The anomalous component of cosmic rays (ACRs) was discovered in the early 1970s (Hovestadt et al., 1973; Garcia-Munoz et al., 1973). This component, with kinetic energy between 10 to 100 MeV/nuc, does not display the same spectral behaviour as galactic CRs but increases significantly with decreasing energy. Galactic CRs have harder spectra than ACRs. Their composition consists of hydrogen, helium, nitrogen, oxygen, neon, and argon and is primarily singly ionized (Cummings and Stone, 2007). They originate as interstellar neutrals that become ionized when flowing towards the Sun and then, as so-called pick-up ions, become accelerated in the solar wind (Fisk et al., 1974; Fisk, 1999). Pesses et al. (1981) suggested that ACRs were to be accelerated at the TS. Strictly speaking they are not CRs because they have a heliospheric origin, with the spectrum of ACRs determined by heliospheric processes. To become ACRs, these pick-up ions must be accelerated by four orders of magnitude. They are subjected to solar modulation and depict mostly, but not always, the same modulation features than CRs upstream of the TS (e.g., McDonald et al., 2000, 2003, 2010). Only the ACRs with the highest rigidity (oxygen) can reach Earth (e.g., Leske et al., 2011; Strauss and Potgieter, 2010). See the introductory review on this topic by Fichtner (2001) and reviews of recent developments by Giacalone et al. (2012) and Mewaldt (2012).
The principal acceleration mechanism was considered to be diffusive shock acceleration, a topic of considerable debate since Voyager 1 crossed the TS (Fisk, 2005). At the location of the TS there was no direct evidence of the effective local acceleration of ACR protons but particles with lower energies were effectively accelerated and have since become known as termination shock particles (TSP). The higher energy ACRs thus seem disappointingly unaffected by the TS but have increased gradually in intensity away from the TS (Stone et al., 2005, 2008; Decker et al., 2005). They clearly gain energy as they move inside the inner heliosheath and seem to be trapped largely in this region. It is expected that their intensity will drop sharply over the HP but some should escape out of the inner heliosheath (e.g., Scherer et al., 2008a). Several very sophisticated mechanisms have been proposed how these particles may gain their energy beyond the TS and has become one of the most severely debated issues in this field of research (e.g., Gloeckler et al., 2009; Zhang and Lee, 2011; Zhang and Schlickeiser, 2012).
Typical observed proton, helium and oxygen spectra for TSP, ACRs and galactic CRs are shown in Figure 4 for early in 2005 when Voyager 1 already had crossed the TS (2004.96) when at 94.01 AU. Computed ACR spectra at the TS are shown for comparison. Figure 5 displays how the observed TSPs, ACRs, and galactic CRs for helium evolved and unfolded at Voyager 1 and Voyager 2 from late in 2004 to early in 2008.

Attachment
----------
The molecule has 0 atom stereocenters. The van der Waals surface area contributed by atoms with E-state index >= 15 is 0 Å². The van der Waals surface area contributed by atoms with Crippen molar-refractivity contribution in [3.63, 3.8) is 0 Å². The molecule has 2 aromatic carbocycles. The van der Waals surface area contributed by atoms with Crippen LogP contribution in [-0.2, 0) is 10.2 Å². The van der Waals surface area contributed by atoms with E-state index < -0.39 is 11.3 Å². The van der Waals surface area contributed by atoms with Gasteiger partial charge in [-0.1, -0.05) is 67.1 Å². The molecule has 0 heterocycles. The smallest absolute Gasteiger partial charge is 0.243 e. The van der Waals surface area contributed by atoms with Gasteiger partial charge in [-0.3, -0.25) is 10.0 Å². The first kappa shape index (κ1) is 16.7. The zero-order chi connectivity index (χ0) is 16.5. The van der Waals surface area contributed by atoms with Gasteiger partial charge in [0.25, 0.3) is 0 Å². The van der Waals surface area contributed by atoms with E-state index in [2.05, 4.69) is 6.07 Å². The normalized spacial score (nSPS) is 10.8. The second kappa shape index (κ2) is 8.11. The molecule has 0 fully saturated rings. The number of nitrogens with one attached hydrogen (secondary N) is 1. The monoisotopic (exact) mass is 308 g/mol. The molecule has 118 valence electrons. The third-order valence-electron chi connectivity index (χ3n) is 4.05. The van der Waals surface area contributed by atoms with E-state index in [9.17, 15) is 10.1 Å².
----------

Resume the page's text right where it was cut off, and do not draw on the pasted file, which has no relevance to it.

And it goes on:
Adding to the controversy, comparing computational results with spacecraft observations, it was found by Strauss et al. (2010a) that the inclusion of multiply charged ACRs (Mewaldt et al., 1996a,b; Jokipii, 1996) in a modulation model could explain the observed strange spectrum of anomalous oxygen in the energy range from 10 – 70 MeV per nucleon (Webber et al., 2007). The more effective acceleration of these multiply charged anomalous particles at the TS causes a significant deviation from the usual exponential cut-off spectrum to display instead of a power law decrease up to 70 MeV per nucleon where galactic oxygen starts to dominate. This can only happen if some acceleration takes place at the TS. In addition, the model reproduces the features of multiply charged oxygen at Earth so that a good comparison is obtained between computations and observations. An extensive study on the intensity gradients of anomalous oxygen was done by Cummings et al. (2009) and Strauss and Potgieter (2010). For a comprehensive review on ACR measurements at Earth and interesting conclusions, see Leske et al. (2011).
Undoubtedly, the controversy indicates that we do not yet understand what is really happening to the ACRs in the inner heliosheath and only future observations with inquisitive modeling may enlighten us. On the other hand, the TSPs are accelerated at the TS. Surely, TSPs and ACRs are fascinating topics, from how they originate to their acceleration and modulation inside the heliosheath, and for the highest rigidity ACRs also up to Earth. For additional reviews of how these aspects have developed over time, see Heber and Potgieter (2008), Potgieter (2008), and Florinski (2009).